Nura Headphones: changing the way the world hears
Australian technology startup Nura is changing how you hear. Its innovative headphone design adapts sound specifically to your ears to create a crystal-clear audio experience.
Article by Imogen Brennan for Australia Unlimited
Headphones are a deeply personal item. They have the ability to transport you from your current environment – be it working, commuting or exercising – and into your own private space of music, movie, podcast or video game.
The quality of headphone audio is crucial to this experience. Australian startup, Nura, has created a world first: its headphones not only let you listen to sound, they listen to how you hear.
It is a groundbreaking concept, and one that has the potential to be a game-changer for the audio industry.
“Nura headphones speak to the ecosystem of music,” says Nura CEO and co-founder Kyle Slater.
“Nura headphones are benefiting not only the consumer, but also the artist who’s making the music. You think about how much effort goes into the production of a song, it's important to preserve all the detail.”
Nura uses each listener’s own “sound print”, to enhance the quality of audio we hear.
In the same way humans have unique fingerprints, everyone has a unique way of hearing. For example, some people hear more mid tones, while others hear more high or low tones.
The Nura headphones can measure which sounds are being heard, and adapt the sounds to enhance those aural black spots.
“It’s a totally new experience,” says Slater.
“The Nura headphones are creating richer and deeper sounds. This way of sonically moulding to your hearing is entirely new.”
The sound of music
Slater grew up in Canberra, in what he calls a “Von Trapp-like family
“I didn’t really have a choice about being musical when I was growing up,” says Slater.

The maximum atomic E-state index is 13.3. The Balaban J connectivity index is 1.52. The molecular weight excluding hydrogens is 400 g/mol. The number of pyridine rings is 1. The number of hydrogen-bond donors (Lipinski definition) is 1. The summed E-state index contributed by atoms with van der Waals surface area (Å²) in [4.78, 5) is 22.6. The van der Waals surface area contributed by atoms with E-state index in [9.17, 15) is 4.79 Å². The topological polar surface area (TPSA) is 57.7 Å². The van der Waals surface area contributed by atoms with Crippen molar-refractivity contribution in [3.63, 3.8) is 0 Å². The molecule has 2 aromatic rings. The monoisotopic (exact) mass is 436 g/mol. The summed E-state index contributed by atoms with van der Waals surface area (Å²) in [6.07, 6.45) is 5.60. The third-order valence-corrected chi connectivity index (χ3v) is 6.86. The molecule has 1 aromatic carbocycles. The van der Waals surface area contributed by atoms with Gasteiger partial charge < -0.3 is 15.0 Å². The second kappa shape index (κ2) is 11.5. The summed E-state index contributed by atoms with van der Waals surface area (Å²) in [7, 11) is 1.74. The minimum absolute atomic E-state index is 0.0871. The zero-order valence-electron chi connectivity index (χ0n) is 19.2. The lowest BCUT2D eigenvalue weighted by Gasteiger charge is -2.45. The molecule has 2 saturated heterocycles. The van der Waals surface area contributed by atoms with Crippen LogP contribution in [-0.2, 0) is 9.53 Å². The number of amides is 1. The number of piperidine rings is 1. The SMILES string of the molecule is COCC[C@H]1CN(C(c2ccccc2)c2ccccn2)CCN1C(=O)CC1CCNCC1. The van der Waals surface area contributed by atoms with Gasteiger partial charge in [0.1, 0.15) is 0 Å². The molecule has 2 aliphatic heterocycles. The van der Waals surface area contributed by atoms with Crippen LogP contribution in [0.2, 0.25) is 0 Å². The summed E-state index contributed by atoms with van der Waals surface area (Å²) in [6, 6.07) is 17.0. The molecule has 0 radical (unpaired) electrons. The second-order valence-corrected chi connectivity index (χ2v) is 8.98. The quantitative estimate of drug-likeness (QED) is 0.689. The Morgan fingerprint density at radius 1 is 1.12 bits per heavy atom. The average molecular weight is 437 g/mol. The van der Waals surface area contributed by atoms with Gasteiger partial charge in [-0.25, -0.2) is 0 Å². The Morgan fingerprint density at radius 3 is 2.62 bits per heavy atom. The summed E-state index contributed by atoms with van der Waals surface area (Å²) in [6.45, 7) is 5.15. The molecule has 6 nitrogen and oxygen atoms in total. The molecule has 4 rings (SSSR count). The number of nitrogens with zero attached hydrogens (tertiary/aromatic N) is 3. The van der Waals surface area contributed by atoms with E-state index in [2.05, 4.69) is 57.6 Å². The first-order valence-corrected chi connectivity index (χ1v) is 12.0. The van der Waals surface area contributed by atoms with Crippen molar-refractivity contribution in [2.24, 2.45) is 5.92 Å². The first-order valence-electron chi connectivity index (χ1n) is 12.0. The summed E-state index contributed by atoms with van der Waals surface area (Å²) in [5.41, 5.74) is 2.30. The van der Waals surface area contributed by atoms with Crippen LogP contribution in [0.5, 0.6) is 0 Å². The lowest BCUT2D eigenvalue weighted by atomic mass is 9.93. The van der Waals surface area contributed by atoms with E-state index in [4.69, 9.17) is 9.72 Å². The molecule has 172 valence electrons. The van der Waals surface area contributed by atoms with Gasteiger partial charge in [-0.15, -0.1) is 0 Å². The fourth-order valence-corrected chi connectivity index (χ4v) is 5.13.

“My dad was an opera singer, my mum a music teacher and both my brother and sister are professional musicians.”
As a child Slater was fascinated by electronics – forever trying to figure out how things worked. He built his first stereo amplifier when he was 15. A degree in electronic engineering and physics at the University of Melbourne was a natural progression.
During his PhD in psychoacoustics and music perception, Slater joined The Bionics Institute where he worked with the team behind Cochlear hearing implants. He then went on to design the electronics for Australia’s first bionic eye.
An ear for success
Slater met Nura co-founder, Luke Campbell when they were both working at the Royal Victorian Eye and Ear Hospital.
Campbell also grew up with strong musical influences, but pursued a degree in medicine. He is currently training to be an ear, nose and throat surgeon, specialising in hearing sciences.
“It was the intersection of our experience which made the idea I had for the Nura headphones come to life,” says Slater.
“Together we were able to resolve how to put a hearing measurement machine into a pair of headphones.”
The two other members of the Nura team are equally talented. While Slater was a visiting scholar at the University of California, Berkeley, he met Dragan Petrovic, who later came onboard as Nura’s co-founder and chief operating officer.
“At the time, Dragan was working in Silicon Valley where he had years of experience. He understood the Silicon Valley ecosystem, and how to evolve a business in that space,” says Slater.